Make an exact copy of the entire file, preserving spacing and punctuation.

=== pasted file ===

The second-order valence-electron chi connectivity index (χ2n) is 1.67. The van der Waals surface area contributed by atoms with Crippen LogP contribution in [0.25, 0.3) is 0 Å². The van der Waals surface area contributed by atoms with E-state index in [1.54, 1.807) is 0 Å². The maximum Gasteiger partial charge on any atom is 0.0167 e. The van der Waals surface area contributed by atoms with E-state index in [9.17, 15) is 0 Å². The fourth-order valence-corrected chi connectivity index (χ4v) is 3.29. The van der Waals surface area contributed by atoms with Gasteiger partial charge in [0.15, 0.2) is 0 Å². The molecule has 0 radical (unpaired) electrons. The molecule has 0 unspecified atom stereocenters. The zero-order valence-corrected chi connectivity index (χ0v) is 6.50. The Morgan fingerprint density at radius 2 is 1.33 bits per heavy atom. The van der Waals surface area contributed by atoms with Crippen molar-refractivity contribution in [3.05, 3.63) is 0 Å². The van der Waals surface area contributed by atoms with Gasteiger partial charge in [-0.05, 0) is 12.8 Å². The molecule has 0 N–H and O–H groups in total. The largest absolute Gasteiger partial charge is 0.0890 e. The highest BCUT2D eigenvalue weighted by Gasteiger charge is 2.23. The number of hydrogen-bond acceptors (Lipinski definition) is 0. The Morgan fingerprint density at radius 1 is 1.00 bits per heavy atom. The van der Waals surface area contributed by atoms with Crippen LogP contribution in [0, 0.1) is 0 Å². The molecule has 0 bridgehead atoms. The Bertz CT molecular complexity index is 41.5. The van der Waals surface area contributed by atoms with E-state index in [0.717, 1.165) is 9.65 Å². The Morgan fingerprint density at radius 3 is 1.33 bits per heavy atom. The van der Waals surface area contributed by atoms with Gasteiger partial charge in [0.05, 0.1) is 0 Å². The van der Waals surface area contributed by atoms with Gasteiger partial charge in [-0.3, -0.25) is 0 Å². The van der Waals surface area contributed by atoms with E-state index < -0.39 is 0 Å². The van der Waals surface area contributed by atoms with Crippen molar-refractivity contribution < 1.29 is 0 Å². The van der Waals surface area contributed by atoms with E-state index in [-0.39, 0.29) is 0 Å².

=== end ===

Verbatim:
The second-order valence-electron chi connectivity index (χ2n) is 1.67. The van der Waals surface area contributed by atoms with Crippen LogP contribution in [0.25, 0.3) is 0 Å². The van der Waals surface area contributed by atoms with E-state index in [1.54, 1.807) is 0 Å². The maximum Gasteiger partial charge on any atom is 0.0167 e. The van der Waals surface area contributed by atoms with E-state index in [9.17, 15) is 0 Å². The fourth-order valence-corrected chi connectivity index (χ4v) is 3.29. The van der Waals surface area contributed by atoms with Gasteiger partial charge in [0.15, 0.2) is 0 Å². The molecule has 0 radical (unpaired) electrons. The molecule has 0 unspecified atom stereocenters. The zero-order valence-corrected chi connectivity index (χ0v) is 6.50. The Morgan fingerprint density at radius 2 is 1.33 bits per heavy atom. The van der Waals surface area contributed by atoms with Crippen molar-refractivity contribution in [3.05, 3.63) is 0 Å². The van der Waals surface area contributed by atoms with Gasteiger partial charge in [-0.05, 0) is 12.8 Å². The molecule has 0 N–H and O–H groups in total. The largest absolute Gasteiger partial charge is 0.0890 e. The highest BCUT2D eigenvalue weighted by Gasteiger charge is 2.23. The number of hydrogen-bond acceptors (Lipinski definition) is 0. The Morgan fingerprint density at radius 1 is 1.00 bits per heavy atom. The van der Waals surface area contributed by atoms with Crippen LogP contribution in [0, 0.1) is 0 Å². The molecule has 0 bridgehead atoms. The Bertz CT molecular complexity index is 41.5. The van der Waals surface area contributed by atoms with E-state index in [0.717, 1.165) is 9.65 Å². The Morgan fingerprint density at radius 3 is 1.33 bits per heavy atom. The van der Waals surface area contributed by atoms with Gasteiger partial charge in [0.05, 0.1) is 0 Å². The van der Waals surface area contributed by atoms with Gasteiger partial charge in [-0.3, -0.25) is 0 Å². The van der Waals surface area contributed by atoms with E-state index < -0.39 is 0 Å². The van der Waals surface area contributed by atoms with Crippen molar-refractivity contribution < 1.29 is 0 Å². The van der Waals surface area contributed by atoms with E-state index in [-0.39, 0.29) is 0 Å².